Florida football coach Jim McElwain has often said when it comes to discipline, players have freedom of choice, but not freedom of consequence.
Through McElwain’s three seasons at UF, Gator players have had their share of scrapes with the law. According to a Gainesville Sun survey:
— Florida players have been charged and/or cited 16 times since McElwain took over as head coach in December of 2014, more than SEC champion Alabama (13) and rivals Georgia (11), Tennessee (9), Florida State (6) and Miami (6) during the same span.
— The 16 charges have involved 14 players, seven of whom were recruited by McElwain and seven were recruited by former UF coach Will Muschamp.
— Of the 16 charges, four were felonies, though felony counts involving Gator receivers Tyrie Cleveland and Rick Wells firing a BB gun in a UF dorm were eventually reduced to misdemeanor charges. Five of the charges were citations for marijuana possession and two were citations for driving with a suspended license. Alabama (6) has had more felony arrests than Florida during the same time span.
The 16 charges do not include the nine Florida players suspended for their involvement in an alleged credit card fraud ring, which has hamstrung UF’s offense and depth this season. Seven of the nine players were offered pretrial diversion Thursday, though the State Attorney’s office is still looking into multiple charges against offensive lineman Kadeem Telfort and defensive lineman Jordan Smith.
The season-long suspensions have taken their toll on a Florida team that’s 3-3 heading into its showdown with No. 3 Georgia on Saturday. Florida’s offense is ranked 102nd in the nation heading into its game against the Bulldogs without standout junior receiver Antonio Callaway and starting junior running back Jordan Scarlett, who are two of the nine players suspended. Last season, Callaway and Scarlett were instrumental in leading the Gators to a 24-10 win over Georgia. Callaway had a team-high 42 yards receiving and one rushing TD against the Bulldogs, while Scarlett rushed for a team-high 93 yards and one TD.
Lack of scholarship depth on the roster has hurt on special teams as well. In UF’s 19-17 loss to Texas A&M, the Gators failed to successfully cover a punt on a 43-yard return by Texas A&M receiver Christian Kirk, which led to Texas A&M’s go-ahead field goal in the fourth quarter.
McElwain said he’s tried to reinforce player behavior in a variety of ways.
“We’ve got basically weekly sessions as well as special speakers that come in on all different topics,” McElwain said. “We’ve talked about it before, current issues, different things through social media. It’s a long list, and then what we do is not just forget about it, we actually come back, talk about it, do some small group work as well. We’ve got some fantastic people here that are involved in that. The big piece is really kind of showing the choices you have.”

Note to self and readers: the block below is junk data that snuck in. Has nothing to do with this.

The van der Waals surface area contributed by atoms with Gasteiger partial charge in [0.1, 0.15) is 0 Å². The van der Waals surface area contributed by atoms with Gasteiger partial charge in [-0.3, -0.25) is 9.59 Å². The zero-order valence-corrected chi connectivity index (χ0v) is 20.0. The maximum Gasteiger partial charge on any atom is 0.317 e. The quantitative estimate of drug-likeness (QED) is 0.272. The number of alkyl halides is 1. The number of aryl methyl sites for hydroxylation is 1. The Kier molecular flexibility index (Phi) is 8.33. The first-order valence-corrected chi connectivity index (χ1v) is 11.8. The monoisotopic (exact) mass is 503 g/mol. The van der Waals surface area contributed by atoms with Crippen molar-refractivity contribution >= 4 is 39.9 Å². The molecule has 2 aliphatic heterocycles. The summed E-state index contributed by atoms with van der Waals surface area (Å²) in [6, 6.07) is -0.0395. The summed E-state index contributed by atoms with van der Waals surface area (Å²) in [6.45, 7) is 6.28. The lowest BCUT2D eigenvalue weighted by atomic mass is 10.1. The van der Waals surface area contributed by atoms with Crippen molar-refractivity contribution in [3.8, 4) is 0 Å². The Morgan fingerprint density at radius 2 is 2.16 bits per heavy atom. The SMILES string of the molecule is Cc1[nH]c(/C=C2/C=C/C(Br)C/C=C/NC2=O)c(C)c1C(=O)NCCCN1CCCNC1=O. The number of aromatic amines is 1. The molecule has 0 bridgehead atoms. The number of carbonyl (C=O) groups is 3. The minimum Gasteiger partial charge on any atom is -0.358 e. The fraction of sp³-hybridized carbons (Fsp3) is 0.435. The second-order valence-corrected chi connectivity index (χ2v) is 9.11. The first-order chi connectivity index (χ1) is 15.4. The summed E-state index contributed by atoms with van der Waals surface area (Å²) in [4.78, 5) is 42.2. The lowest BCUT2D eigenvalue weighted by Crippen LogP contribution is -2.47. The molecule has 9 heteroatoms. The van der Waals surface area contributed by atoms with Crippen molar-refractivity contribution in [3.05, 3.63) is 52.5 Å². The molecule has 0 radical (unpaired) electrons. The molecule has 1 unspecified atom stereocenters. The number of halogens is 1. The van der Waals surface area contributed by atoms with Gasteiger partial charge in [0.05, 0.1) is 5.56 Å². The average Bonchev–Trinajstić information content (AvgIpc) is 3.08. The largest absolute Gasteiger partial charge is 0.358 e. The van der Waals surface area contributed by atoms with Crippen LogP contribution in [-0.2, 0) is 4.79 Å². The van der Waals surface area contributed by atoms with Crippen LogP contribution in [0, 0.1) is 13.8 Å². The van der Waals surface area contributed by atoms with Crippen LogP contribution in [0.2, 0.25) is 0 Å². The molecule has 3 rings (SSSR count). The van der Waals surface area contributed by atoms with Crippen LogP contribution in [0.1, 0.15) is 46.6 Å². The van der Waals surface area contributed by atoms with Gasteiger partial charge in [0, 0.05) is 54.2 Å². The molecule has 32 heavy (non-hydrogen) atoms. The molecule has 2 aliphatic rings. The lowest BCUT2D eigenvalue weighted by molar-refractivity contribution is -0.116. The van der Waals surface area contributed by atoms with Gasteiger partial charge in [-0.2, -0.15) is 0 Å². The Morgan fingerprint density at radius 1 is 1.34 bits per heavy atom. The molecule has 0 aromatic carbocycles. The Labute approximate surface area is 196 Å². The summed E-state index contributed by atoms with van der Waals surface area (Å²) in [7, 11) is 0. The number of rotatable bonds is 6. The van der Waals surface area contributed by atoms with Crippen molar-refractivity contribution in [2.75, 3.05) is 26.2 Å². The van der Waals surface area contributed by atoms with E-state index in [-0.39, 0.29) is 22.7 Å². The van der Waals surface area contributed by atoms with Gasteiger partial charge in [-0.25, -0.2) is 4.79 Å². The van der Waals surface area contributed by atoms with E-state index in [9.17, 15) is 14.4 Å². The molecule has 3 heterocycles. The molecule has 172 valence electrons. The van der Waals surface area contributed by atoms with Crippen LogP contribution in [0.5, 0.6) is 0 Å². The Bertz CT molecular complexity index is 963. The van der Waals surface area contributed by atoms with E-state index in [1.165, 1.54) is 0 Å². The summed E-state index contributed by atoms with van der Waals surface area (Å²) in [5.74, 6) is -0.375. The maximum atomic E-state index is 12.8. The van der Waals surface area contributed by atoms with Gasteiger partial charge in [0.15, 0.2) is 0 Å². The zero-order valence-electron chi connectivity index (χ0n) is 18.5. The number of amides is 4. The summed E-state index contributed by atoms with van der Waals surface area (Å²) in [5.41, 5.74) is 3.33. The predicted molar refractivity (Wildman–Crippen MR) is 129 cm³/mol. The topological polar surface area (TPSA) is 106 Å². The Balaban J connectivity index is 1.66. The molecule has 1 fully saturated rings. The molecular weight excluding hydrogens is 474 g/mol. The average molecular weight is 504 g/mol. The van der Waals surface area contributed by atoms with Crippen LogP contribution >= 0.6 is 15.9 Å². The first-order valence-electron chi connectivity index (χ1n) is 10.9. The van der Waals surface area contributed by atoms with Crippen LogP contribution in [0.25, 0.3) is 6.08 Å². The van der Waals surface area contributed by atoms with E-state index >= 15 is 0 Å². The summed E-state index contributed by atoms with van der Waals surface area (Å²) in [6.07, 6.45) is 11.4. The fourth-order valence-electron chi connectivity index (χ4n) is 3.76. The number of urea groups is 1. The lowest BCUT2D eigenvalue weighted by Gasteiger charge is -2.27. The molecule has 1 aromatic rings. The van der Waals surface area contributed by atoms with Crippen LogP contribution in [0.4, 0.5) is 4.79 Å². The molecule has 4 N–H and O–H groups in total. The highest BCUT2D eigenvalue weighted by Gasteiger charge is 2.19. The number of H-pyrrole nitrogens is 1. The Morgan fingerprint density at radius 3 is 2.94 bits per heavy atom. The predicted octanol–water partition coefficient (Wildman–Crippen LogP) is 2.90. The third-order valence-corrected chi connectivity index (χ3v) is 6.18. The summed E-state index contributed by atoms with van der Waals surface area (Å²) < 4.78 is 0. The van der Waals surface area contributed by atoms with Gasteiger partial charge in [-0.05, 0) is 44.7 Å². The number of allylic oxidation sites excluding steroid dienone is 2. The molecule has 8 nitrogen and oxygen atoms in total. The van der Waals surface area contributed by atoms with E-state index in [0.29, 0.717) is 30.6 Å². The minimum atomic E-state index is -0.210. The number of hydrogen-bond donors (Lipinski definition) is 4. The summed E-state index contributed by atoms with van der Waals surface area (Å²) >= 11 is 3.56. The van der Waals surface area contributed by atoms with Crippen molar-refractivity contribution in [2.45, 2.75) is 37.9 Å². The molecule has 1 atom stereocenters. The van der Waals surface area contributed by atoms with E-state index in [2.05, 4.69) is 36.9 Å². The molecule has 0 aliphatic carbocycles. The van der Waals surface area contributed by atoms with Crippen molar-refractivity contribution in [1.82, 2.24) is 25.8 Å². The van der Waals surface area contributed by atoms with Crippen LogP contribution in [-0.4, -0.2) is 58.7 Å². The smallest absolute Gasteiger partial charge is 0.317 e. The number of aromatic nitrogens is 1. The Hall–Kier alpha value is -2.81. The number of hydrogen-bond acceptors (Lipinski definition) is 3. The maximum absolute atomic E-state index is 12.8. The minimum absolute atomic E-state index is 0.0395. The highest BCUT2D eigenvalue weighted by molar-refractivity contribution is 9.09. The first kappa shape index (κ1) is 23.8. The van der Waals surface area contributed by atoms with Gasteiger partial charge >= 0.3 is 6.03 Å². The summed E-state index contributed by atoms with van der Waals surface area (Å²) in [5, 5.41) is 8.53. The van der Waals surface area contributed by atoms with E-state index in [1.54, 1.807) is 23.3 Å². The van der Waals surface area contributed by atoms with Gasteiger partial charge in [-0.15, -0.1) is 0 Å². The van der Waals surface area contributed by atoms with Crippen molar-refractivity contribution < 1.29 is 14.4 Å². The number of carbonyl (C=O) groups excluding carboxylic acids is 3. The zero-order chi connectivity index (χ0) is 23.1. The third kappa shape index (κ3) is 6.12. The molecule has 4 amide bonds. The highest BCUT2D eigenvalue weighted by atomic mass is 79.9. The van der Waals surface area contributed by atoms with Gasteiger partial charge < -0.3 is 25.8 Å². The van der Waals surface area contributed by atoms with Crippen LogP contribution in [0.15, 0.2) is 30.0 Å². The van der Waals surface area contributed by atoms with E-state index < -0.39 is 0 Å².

In some instances, McElwain has taken a zero-tolerance policy when it comes to off-field issues. McElwain kicked former Florida defensive back Deiondre Porter off the team in his first season in 2015 after he was arrested on felony charges for firing a gun near his pregnant girlfriend and pointing the gun at her head. In another instance, before the start of McElwain’s first season, former UF defensive back J.C. Jackson transferred after Jackson was arrested on felony armed robbery charges. Jackson eventually went to trial and was found not guilty.
In other instances, McElwain has given second chances. Callaway was suspended during the 2016 offseason when he and former quarterback Treon Harris were involved in a Title IX investigation. While Harris transferred, Callaway stayed with UF after he was cleared of allegations of sexual assault. During the Title IX hearing, Callaway admitted to smoking marijuana, but was not suspended for UF’s season opener in 2016 against UMass. Callaway also was cited for marijuana possession last spring before his involvement in the credit card case.
McElwain said he takes character into account during the recruiting process. Each player recruited by UF’s coaching staff, McElwain said, receives a “C” tag.
“That’s the character tag, which what we do is as thorough a job as we can finding out the background, talking not only to the coach but obviously to teachers, people within the school,” McElwain said. “In some cases, people in the community that might be in their lives, about maybe the hiccups and some of the things that might be there. It’s extensive from that standpoint and obviously I’m not sure anybody’s hit 100 percent on that. We haven’t. And yet we’ll continue to do that and vet those sources as these guys come in.”
Comparison with rival schools
Florida — 16 charges, 4 felonies
Alabama — 13 charges, 6 felonies
Tennessee — 9 charges, 2 felonies
Georgia — 11 charges, 2 felonies
Florida State — 6 charges, 2 felonies
Miami — 6 charges, 1 felony